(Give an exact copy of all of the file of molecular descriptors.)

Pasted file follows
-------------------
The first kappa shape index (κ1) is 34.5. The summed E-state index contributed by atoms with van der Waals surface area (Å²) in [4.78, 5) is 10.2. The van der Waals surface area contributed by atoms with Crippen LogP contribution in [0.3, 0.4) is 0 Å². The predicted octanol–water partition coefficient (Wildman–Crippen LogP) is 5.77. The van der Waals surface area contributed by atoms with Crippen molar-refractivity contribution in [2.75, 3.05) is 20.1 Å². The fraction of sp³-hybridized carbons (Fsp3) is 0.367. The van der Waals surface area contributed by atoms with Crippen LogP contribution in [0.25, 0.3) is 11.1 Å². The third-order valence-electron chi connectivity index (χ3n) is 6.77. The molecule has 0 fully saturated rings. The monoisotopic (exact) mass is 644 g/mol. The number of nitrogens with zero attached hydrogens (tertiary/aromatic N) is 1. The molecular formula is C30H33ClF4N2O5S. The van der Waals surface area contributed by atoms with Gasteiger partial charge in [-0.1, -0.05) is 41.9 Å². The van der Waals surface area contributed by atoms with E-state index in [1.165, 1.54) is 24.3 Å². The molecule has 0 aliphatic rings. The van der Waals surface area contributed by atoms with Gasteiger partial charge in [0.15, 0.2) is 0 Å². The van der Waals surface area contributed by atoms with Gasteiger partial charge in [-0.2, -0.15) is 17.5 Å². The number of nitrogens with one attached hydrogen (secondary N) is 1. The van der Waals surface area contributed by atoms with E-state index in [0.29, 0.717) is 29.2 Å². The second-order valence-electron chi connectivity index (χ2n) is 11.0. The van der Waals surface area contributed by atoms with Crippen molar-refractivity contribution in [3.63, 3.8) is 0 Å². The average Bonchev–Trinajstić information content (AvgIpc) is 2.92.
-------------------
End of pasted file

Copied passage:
The first kappa shape index (κ1) is 34.5. The summed E-state index contributed by atoms with van der Waals surface area (Å²) in [4.78, 5) is 10.2. The van der Waals surface area contributed by atoms with Crippen LogP contribution in [0.3, 0.4) is 0 Å². The predicted octanol–water partition coefficient (Wildman–Crippen LogP) is 5.77. The van der Waals surface area contributed by atoms with Crippen molar-refractivity contribution in [2.75, 3.05) is 20.1 Å². The fraction of sp³-hybridized carbons (Fsp3) is 0.367. The van der Waals surface area contributed by atoms with Crippen LogP contribution in [0.25, 0.3) is 11.1 Å². The third-order valence-electron chi connectivity index (χ3n) is 6.77. The molecule has 0 fully saturated rings. The monoisotopic (exact) mass is 644 g/mol. The number of nitrogens with zero attached hydrogens (tertiary/aromatic N) is 1. The molecular formula is C30H33ClF4N2O5S. The van der Waals surface area contributed by atoms with Gasteiger partial charge in [-0.1, -0.05) is 41.9 Å². The van der Waals surface area contributed by atoms with E-state index in [1.165, 1.54) is 24.3 Å². The molecule has 0 aliphatic rings. The van der Waals surface area contributed by atoms with Gasteiger partial charge in [0.15, 0.2) is 0 Å². The van der Waals surface area contributed by atoms with Gasteiger partial charge in [-0.2, -0.15) is 17.5 Å². The number of nitrogens with one attached hydrogen (secondary N) is 1. The van der Waals surface area contributed by atoms with E-state index in [0.29, 0.717) is 29.2 Å². The second-order valence-electron chi connectivity index (χ2n) is 11.0. The van der Waals surface area contributed by atoms with Crippen molar-refractivity contribution in [3.63, 3.8) is 0 Å². The average Bonchev–Trinajstić information content (AvgIpc) is 2.92.